In many ways, Hebrews chapter 8 brings us to the focus of the “written sermon” that is the whole book of Hebrews. The foundational principle of this inspired lesson to Jewish Christians is that their conversion from Judaism to Christianity was a oneway move because Jesus had fulfilled everything Moses covenant had foreshadowed (cf. Matthew 5:17).
The change in the priesthood that Jesus produced (by becoming THE High Priest for all who believe) stands as a stark contrast to the priestly services that were still taking place in the Jerusalem temple at this time (vs. 4 effectively “dates” the book of Hebrews to the period before the destruction of the temple). Verses 1-3 emphasize the point that Jesus has presented Himself and His “offering” (His blood) in the actual presence of God Himself, whereas the Jewish priests – even the High Priest in the temple in Jerusalem – could bring only offerings that anticipated something better. In addition, verse 4 also highlights the distinct character of Jesus’ priesthood (i.e., His priestly service is like that of Melchizedek, rather than Aaron) by pointing out that He could not serve in this role on earth – which separated Him from the Jewish priests who were serving in a temple meant to point them toward the Messiah and heavenly things all along.
In the last part of verse 5 we find a reference to Exodus 25:9 and God’s instructions to Moses concerning the construction of the ancient tabernacle: The point being made by this reference comes in verses 6-7, where the “pattern” seen by Moses at Mount Sinai is the “more excellent ministry” of Jesus! Quoting from Jeremiah 31:31-34 (verses 8- 12), the Holy Spirit stresses the point made in verse 7 – that God had intended to replace the covenant given through Moses from the moment He gave it.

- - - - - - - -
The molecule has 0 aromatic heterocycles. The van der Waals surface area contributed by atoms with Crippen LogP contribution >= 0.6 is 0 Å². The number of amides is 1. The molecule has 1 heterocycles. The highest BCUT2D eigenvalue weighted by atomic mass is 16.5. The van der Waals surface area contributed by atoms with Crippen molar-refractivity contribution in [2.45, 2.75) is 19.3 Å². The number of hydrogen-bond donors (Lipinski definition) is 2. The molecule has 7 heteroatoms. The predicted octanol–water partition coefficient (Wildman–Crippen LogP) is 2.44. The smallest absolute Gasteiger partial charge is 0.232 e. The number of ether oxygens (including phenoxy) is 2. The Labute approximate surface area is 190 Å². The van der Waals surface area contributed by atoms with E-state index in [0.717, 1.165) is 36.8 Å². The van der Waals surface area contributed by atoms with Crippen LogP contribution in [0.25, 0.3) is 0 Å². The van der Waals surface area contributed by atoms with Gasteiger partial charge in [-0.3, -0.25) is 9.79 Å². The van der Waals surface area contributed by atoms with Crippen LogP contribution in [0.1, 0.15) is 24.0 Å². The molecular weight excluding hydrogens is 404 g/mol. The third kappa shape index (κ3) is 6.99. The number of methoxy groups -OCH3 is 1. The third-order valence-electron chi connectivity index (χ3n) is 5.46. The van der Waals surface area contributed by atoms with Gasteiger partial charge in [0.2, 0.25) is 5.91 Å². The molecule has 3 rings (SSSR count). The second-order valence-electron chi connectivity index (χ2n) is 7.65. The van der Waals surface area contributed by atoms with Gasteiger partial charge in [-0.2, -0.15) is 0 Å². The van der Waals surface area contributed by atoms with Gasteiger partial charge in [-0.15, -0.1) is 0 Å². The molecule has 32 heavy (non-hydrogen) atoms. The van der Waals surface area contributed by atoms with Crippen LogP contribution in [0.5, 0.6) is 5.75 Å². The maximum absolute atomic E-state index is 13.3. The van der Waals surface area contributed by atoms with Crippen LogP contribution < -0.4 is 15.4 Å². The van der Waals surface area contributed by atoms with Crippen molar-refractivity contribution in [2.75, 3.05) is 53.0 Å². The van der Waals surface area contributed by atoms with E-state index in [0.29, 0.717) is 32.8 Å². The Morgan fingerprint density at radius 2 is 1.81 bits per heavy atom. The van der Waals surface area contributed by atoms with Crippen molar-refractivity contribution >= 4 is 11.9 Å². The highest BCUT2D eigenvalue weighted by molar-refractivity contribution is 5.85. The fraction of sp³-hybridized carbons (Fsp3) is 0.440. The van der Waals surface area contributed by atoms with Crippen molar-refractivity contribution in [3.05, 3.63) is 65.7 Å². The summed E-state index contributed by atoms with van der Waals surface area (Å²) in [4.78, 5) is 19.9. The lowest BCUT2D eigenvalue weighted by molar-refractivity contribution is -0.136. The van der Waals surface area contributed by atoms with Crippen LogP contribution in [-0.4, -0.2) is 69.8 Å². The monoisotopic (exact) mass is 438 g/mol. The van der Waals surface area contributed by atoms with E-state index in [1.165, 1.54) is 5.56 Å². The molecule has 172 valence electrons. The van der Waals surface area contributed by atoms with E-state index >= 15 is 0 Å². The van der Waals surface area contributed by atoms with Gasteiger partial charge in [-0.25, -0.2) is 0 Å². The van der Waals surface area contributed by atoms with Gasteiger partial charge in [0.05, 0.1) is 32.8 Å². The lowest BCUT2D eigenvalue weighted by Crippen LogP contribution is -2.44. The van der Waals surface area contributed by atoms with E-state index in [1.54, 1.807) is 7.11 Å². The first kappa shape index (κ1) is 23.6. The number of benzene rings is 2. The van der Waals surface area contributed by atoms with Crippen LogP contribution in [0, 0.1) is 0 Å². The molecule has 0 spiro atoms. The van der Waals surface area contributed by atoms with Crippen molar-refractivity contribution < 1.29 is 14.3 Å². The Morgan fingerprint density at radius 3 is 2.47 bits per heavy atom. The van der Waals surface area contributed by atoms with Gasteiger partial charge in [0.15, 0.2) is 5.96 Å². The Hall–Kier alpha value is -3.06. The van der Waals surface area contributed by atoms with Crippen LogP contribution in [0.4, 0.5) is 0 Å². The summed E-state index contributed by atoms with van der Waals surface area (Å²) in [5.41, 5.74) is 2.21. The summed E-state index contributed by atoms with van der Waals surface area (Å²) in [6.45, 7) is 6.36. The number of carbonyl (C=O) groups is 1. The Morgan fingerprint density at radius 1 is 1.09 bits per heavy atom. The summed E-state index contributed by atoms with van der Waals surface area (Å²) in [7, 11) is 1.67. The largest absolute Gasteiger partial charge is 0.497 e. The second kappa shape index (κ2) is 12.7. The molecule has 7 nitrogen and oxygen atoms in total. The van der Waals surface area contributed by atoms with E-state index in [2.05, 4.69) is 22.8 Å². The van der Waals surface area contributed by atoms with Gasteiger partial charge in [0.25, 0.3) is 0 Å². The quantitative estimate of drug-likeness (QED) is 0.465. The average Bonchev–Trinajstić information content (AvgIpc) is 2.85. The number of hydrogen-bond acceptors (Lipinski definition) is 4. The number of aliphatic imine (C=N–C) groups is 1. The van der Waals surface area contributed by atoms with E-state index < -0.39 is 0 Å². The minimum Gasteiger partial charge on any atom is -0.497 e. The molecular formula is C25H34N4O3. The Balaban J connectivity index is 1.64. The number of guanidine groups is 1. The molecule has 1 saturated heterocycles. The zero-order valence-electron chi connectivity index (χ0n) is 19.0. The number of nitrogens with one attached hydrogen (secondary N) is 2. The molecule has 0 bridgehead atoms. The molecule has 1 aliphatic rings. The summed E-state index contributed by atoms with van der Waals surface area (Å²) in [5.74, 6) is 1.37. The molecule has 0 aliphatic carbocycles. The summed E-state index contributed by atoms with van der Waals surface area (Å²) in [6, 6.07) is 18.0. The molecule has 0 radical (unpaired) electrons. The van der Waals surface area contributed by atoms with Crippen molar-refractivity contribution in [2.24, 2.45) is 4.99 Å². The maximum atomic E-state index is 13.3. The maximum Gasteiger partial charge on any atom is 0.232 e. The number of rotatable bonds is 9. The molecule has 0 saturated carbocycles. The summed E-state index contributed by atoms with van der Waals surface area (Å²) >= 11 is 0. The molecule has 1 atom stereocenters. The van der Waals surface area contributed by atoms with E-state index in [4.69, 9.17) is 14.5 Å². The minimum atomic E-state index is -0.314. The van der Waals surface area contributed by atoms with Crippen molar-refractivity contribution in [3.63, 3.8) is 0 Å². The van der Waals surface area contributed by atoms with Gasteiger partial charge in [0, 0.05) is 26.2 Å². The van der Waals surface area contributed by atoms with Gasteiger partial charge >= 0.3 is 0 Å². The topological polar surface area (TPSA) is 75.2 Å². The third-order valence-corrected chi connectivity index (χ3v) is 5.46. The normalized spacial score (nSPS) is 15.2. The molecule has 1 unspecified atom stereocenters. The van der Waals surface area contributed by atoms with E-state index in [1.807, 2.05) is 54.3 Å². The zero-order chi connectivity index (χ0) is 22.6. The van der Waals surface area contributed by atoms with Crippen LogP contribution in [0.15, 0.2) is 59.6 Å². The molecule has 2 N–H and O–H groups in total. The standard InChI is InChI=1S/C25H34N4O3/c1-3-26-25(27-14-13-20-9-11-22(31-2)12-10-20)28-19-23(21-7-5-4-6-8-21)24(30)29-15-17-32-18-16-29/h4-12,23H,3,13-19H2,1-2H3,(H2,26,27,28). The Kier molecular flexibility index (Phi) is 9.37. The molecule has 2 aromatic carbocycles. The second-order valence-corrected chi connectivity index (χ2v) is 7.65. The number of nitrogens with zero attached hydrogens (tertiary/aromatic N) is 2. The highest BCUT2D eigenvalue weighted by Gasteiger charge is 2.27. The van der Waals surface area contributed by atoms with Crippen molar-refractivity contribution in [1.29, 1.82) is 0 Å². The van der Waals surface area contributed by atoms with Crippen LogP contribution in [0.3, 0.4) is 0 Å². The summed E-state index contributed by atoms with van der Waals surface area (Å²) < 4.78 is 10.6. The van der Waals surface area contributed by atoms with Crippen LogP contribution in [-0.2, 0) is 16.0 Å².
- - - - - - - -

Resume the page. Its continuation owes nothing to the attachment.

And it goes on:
It is important for us to remember at this point that Hebrews was written for converted Jews who were being strongly tempted to resume the practice Judaism, thus effectively turning away from Christ (because of opposition and persecution from fellow Jews, and the “illegal” status of the church under the Roman authorities). It is easy to imagine their reasoning; “We would still be worshipping the same God, and we would be freed from the trials that becoming Christians brought upon us.” What they needed to see, however, was that they would forfeit the blessings they had received by becoming Christians, and gain nothing of value by turning back to Moses’ law.
The application for these original Jewish Christian readers comes at verse 13, where the inspired writer makes the point that everything associated with worship under the Mosaic covenant – the Levitical priesthood, the temple in Jerusalem, the sacrifices and offerings that were required – was about to “vanish away” (in the destruction of Jerusalem and the temple, by the Romans, in 70 A.D.). For us, the point is to see the exclusive character of the covenant of Christ; it cannot coexist with Judaism as an “equally valid” path to fellowship with God, but stands whole and alone as the fulfillment of everything the Law of Moses was meant to foreshadow (cf. Galatians 3:23-25).